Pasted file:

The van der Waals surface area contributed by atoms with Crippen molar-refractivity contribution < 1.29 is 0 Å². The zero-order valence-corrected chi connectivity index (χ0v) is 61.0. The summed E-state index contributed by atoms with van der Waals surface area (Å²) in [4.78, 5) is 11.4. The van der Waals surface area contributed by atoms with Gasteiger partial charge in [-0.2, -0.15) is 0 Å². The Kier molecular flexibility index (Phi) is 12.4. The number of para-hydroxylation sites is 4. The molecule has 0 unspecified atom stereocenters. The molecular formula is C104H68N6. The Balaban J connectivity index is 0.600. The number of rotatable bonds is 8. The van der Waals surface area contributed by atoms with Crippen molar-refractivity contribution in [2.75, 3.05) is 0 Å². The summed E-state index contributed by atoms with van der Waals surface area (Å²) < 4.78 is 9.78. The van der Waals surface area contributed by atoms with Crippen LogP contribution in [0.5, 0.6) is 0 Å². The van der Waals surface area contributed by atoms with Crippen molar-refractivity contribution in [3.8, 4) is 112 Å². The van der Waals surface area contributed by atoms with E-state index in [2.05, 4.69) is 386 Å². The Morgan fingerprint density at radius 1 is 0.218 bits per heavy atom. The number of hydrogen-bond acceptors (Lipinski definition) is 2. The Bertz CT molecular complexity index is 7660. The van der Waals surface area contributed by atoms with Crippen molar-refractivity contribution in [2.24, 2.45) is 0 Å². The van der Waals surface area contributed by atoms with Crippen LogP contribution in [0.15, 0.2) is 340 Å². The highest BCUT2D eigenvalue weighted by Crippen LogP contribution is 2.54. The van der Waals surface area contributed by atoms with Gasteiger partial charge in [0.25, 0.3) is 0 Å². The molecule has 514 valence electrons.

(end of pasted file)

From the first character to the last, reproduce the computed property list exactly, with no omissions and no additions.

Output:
The van der Waals surface area contributed by atoms with Crippen molar-refractivity contribution < 1.29 is 0 Å². The zero-order valence-corrected chi connectivity index (χ0v) is 61.0. The summed E-state index contributed by atoms with van der Waals surface area (Å²) in [4.78, 5) is 11.4. The van der Waals surface area contributed by atoms with Gasteiger partial charge in [-0.2, -0.15) is 0 Å². The Kier molecular flexibility index (Phi) is 12.4. The number of para-hydroxylation sites is 4. The molecule has 0 unspecified atom stereocenters. The molecular formula is C104H68N6. The Balaban J connectivity index is 0.600. The number of rotatable bonds is 8. The van der Waals surface area contributed by atoms with Crippen molar-refractivity contribution in [2.75, 3.05) is 0 Å². The summed E-state index contributed by atoms with van der Waals surface area (Å²) < 4.78 is 9.78. The van der Waals surface area contributed by atoms with Crippen LogP contribution in [0.5, 0.6) is 0 Å². The van der Waals surface area contributed by atoms with Crippen molar-refractivity contribution in [3.8, 4) is 112 Å². The van der Waals surface area contributed by atoms with E-state index in [2.05, 4.69) is 386 Å². The Morgan fingerprint density at radius 1 is 0.218 bits per heavy atom. The number of hydrogen-bond acceptors (Lipinski definition) is 2. The Bertz CT molecular complexity index is 7660. The van der Waals surface area contributed by atoms with Crippen molar-refractivity contribution in [2.24, 2.45) is 0 Å². The van der Waals surface area contributed by atoms with Crippen LogP contribution in [0.15, 0.2) is 340 Å². The highest BCUT2D eigenvalue weighted by Crippen LogP contribution is 2.54. The van der Waals surface area contributed by atoms with Gasteiger partial charge in [0.25, 0.3) is 0 Å². The molecule has 514 valence electrons.